An effective evaluation requires a history and a physical examination to detect possible cardiac risk factors. It should not be rushed: history should include inquiry into why the patient sought medical attention and, specifically:
- Did subtle symptoms prompt the visit?
- Has there been any change in exercise performance?
- Have there been any exercise-related symptoms?
What are causes for concern? Particular attention should be paid in athletes to the presence of "warm-up angina" or dyspnea. Also, reports of exhaustion are worrisome. Without knowledge of coronary anatomy, a patient reporting a sense of exhaustion may indicate possible left main disease or, in the presence of high coronary artery calcium score, perhaps a "widow-maker" type lesion. Any drop in systolic BP during activity raises a red flag, too. There is obligatory vasodilatation in the legs during exercise and if cardiac output cannot keep up with it, then systolic BP will fall.
What Does an Exercise Test Predict?
The answer to that question is not MI or sudden cardiac death. The rupture of a nonstenotic vulnerable plaque is most commonly implicated in exercise-related CAD events in previously asymptomatic individuals. Exercise testing detects stable, flow-limiting stenosis, meaning negative findings may be falsely reassuring. Positive exercise test results are most predictive of angina but poorly predictive of acute events, such as sudden death or myocardial infarction.
In patients who have suffered an acute event, there may be benefit in taking time away from competitive athletics to allow for stabilization of CAD with cholesterol-lowering therapy and, therefore, reduction of future risk. Exercise testing is important for defining risk before the return to participation for athletes who have sustained a cardiac event. Many athletes will ultimately be able to return to full participation provided they have received aggressive therapy and understand the residual risk associated with vigorous physical exertion in the setting of CAD.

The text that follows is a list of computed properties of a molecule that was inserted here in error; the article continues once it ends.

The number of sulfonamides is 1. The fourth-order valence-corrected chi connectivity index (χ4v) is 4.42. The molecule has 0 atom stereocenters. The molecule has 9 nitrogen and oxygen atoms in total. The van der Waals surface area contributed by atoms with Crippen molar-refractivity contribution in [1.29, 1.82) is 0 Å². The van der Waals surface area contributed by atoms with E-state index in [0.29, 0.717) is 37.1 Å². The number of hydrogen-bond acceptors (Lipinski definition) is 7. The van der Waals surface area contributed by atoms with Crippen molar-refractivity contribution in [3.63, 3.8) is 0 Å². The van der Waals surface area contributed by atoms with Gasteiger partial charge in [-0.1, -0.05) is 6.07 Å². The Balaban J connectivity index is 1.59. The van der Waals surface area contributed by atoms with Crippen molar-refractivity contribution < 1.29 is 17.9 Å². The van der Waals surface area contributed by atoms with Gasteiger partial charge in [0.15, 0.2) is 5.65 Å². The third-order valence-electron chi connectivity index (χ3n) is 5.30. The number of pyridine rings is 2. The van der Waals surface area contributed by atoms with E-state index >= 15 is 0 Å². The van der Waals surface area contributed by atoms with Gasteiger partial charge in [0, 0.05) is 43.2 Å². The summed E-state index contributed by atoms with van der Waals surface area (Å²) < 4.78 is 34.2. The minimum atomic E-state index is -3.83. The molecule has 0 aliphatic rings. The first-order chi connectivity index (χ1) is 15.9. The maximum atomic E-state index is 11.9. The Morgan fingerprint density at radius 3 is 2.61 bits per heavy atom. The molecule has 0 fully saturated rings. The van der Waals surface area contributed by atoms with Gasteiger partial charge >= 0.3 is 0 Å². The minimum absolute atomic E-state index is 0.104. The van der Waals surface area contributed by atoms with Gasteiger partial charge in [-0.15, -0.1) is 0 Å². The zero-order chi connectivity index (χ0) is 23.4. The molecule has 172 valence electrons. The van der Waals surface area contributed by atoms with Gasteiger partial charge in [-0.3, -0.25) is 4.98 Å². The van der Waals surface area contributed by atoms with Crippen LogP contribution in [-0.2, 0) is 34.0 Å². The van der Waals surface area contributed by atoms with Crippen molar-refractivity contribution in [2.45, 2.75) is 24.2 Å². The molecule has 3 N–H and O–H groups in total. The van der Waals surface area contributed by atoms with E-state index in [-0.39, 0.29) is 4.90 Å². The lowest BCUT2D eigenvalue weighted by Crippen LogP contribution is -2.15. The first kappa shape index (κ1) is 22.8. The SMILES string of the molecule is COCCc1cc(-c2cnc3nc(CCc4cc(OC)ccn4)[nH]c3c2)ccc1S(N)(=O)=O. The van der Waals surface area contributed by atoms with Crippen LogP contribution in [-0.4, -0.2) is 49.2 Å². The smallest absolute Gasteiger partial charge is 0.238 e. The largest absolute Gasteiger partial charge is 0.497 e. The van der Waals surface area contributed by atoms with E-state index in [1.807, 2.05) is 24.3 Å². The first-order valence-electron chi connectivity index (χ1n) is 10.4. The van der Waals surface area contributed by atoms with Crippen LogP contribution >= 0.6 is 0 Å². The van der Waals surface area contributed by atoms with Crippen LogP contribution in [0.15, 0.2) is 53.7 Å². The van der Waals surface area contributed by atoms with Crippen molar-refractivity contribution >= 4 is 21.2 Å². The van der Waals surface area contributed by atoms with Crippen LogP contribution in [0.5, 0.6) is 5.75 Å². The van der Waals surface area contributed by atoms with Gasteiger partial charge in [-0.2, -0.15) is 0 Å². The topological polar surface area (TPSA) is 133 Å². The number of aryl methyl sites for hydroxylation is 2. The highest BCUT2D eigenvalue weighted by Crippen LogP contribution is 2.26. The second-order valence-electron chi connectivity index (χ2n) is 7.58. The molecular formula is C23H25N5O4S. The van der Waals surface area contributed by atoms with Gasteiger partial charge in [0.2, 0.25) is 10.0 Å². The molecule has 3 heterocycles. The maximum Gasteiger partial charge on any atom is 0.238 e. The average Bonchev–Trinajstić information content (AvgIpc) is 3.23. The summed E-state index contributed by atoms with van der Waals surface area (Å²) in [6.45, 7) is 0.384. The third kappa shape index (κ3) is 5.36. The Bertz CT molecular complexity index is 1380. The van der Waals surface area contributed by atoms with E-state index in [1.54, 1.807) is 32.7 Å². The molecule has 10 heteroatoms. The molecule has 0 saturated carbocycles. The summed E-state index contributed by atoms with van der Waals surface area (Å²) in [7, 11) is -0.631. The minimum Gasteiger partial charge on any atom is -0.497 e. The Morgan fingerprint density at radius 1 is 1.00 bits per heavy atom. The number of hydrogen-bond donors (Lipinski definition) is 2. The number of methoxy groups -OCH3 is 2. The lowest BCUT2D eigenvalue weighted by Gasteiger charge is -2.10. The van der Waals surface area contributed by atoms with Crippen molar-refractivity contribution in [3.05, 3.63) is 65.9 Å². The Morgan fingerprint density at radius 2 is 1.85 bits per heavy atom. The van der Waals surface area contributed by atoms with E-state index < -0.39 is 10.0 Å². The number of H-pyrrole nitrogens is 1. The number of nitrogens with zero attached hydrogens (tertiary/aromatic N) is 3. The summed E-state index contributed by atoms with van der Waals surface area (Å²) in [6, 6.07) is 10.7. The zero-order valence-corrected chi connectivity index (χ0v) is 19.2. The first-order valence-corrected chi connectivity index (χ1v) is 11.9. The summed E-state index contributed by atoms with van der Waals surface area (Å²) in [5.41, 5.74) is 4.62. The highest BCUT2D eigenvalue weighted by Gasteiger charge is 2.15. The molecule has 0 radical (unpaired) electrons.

Dr. Thompson's specific advice:
- When advising patients, it is important to know how essential exercise is to the individual patient. "Some people are hooked on it and it is very important to their lives."
- Tell them the facts; we know their risk of coronary events increases during intense activity. It's not possible to precisely determine this increased risk, but it is greater than at rest.
- And, he added, "Treat the dickens out of their risk factors, especially their lipids." Hopefully, intensive lipid-lowering will stabilize their plaques and permit them to continue their chosen activity. Warning: some patients think that because they are in good shape and run marathons, they do not have to take cholesterol-lowering therapy. You are most likely to see this in people with risk factors who want to ignore them.
1. Parker MW, Thompson PD. Prog Cardiovasc Dis. 2012;54:416-22.
To listen to an interview with Paul D. Thompson, MD, about CAD in older athletes, visit youtube.cswnews.org. The interview was conducted by Alfred A. Bove, MD, PhD.